For no mere mortal can resist…

Steve Silberman shares an anecdote about a Tibetan death ceremony.

Steve Silberman
27 June 2009

This is an anecdote I’ve carried in my mind for years:

I have a Buddhist friend who was visiting monasteries in Nepal a few years ago. One day, he got a rare invitation to witness a “sky burial”—the funeral of a monk, held on a mountaintop, culminating in the dismemberment of his body and scattering of his flesh and bones to feed birds of prey and other animals. (This ritual, also known as “giving alms to the birds,” has practical roots as well as spiritual resonance. Much of Tibet is above treeline, so cremation is difficult, and it’s generally too rocky for burial.)

My friend hiked for hours to get to the site, and when he arrived, the ceremony was already in progress, punctuated by the overtone singing and thigh-bone trumpets of the monks. In the center, a man was ritually slicing into pieces the body of the old monk who had died.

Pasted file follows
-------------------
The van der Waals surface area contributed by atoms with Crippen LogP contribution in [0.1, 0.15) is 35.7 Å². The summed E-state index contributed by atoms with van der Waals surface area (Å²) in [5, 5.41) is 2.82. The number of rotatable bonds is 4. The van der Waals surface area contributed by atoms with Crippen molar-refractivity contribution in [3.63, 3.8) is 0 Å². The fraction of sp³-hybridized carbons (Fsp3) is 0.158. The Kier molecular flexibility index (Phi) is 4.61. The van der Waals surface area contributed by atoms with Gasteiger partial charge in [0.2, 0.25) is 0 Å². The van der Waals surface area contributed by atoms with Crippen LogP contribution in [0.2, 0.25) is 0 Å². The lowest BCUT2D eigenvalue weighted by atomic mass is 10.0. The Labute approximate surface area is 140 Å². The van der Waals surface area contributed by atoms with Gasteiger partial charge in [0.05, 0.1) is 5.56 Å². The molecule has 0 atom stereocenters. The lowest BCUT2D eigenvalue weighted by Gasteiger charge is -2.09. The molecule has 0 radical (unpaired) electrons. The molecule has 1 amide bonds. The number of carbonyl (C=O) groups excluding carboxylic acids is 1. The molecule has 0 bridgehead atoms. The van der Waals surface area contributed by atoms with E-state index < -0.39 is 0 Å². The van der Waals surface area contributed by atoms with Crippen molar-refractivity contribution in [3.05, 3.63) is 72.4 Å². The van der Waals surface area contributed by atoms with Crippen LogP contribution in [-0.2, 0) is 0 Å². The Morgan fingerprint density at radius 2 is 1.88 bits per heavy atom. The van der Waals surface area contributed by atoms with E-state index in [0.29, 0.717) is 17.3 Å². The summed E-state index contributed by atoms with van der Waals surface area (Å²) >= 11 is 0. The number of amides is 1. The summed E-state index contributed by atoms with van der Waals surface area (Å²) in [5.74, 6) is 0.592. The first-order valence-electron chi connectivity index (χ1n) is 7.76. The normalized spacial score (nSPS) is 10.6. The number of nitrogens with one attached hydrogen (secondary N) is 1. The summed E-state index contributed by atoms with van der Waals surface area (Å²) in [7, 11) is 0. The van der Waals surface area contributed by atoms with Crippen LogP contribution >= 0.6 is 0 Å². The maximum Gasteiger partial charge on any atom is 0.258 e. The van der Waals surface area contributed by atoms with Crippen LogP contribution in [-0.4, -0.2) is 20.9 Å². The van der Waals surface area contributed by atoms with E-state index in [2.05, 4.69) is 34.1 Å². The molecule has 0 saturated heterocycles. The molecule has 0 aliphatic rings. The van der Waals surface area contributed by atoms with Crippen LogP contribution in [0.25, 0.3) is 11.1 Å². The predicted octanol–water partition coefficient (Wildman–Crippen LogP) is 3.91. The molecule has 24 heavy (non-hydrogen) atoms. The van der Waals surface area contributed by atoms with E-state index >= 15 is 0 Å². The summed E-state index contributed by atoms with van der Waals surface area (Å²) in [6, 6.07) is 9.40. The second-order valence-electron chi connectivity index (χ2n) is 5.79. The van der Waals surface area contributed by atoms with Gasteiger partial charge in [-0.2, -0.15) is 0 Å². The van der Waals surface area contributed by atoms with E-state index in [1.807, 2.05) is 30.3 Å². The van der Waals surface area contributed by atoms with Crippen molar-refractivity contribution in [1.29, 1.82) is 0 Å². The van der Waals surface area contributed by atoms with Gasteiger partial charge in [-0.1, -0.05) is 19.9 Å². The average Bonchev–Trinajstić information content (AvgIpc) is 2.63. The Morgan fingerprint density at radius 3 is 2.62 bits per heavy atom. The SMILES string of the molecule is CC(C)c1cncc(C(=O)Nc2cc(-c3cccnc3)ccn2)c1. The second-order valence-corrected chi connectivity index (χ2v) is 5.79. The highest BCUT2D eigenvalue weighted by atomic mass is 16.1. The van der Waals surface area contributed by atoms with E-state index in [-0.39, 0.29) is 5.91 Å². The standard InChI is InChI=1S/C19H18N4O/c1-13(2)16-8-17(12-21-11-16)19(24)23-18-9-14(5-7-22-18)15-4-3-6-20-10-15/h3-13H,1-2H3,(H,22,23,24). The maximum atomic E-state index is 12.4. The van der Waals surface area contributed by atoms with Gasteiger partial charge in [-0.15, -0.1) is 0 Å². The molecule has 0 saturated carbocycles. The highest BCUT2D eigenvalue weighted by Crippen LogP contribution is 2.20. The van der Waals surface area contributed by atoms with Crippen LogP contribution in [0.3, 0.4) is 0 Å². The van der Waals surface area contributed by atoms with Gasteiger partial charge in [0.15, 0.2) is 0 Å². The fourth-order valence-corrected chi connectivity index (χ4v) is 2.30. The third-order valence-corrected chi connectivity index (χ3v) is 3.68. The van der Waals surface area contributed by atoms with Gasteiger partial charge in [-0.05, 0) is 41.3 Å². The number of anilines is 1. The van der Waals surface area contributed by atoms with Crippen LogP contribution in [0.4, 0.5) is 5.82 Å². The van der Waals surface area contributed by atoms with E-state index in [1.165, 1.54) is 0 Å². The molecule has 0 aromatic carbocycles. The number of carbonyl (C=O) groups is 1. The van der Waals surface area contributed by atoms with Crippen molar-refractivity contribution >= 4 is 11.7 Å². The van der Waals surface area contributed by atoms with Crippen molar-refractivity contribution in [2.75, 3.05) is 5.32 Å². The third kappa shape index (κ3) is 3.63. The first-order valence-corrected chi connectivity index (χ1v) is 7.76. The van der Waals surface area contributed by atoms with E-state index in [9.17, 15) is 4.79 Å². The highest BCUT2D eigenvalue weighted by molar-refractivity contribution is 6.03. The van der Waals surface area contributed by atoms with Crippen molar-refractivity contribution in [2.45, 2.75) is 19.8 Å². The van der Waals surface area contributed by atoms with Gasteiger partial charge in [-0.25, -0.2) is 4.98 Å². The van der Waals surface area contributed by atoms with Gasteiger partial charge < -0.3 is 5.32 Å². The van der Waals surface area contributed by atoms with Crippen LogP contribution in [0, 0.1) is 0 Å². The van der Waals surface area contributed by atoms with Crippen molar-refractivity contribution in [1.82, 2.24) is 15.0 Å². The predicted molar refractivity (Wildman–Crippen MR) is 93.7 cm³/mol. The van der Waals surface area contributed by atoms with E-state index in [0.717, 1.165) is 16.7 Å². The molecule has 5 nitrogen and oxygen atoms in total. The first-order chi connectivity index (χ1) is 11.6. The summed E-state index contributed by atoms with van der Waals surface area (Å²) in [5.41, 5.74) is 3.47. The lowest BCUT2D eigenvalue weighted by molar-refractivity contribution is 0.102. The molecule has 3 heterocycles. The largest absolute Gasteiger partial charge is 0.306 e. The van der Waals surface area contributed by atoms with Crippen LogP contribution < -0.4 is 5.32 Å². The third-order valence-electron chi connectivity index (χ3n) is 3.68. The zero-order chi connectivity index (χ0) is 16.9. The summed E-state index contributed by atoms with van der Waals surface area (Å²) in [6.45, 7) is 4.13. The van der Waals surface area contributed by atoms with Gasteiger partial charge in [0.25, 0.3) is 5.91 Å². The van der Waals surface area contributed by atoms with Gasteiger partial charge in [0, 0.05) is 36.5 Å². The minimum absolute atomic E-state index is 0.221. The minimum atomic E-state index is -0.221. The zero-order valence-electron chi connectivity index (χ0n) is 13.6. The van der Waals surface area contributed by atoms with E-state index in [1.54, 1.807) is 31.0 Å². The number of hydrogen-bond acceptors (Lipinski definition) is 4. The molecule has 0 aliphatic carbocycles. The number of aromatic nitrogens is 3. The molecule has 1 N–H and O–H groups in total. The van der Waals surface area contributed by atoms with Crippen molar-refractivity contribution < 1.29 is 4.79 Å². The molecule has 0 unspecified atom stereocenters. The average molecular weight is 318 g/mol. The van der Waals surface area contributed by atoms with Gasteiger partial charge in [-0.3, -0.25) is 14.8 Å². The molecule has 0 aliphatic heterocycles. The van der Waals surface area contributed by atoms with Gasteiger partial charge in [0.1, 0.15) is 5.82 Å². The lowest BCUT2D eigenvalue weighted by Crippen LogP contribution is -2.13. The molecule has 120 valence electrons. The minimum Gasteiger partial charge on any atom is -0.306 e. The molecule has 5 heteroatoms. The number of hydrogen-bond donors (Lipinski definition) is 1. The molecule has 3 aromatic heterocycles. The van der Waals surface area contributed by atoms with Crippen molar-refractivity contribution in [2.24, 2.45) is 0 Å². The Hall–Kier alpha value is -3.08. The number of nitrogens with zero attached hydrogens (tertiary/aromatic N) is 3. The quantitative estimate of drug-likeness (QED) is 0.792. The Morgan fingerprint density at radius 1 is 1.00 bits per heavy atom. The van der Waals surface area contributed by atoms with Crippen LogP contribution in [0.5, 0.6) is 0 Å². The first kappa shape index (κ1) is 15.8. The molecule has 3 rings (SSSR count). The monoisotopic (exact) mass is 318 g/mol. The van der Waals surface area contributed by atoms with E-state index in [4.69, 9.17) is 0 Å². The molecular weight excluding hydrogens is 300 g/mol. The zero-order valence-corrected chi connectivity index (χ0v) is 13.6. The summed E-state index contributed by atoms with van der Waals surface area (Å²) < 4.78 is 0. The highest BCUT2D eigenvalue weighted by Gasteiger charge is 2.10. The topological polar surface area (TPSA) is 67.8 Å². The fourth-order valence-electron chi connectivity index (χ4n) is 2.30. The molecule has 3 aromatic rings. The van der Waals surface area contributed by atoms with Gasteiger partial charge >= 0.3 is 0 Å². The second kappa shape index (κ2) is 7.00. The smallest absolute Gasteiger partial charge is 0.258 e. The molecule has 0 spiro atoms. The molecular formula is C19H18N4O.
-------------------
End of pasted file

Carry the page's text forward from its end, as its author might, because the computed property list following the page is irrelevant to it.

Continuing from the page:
My friend looked closer and saw that the man doing the cutting was wearing a t-shirt: Michael Jackson’s “Thriller.”

Steve Silberman

Steve Silberman

Steve Silberman worked as Allen Ginsberg’s teaching assistant at Naropa University in 1987 and as Philip Whalen’s personal assistant in 1993. He is the author of NeuroTribes: The Legacy of Autism and the Future of Neurodiversity.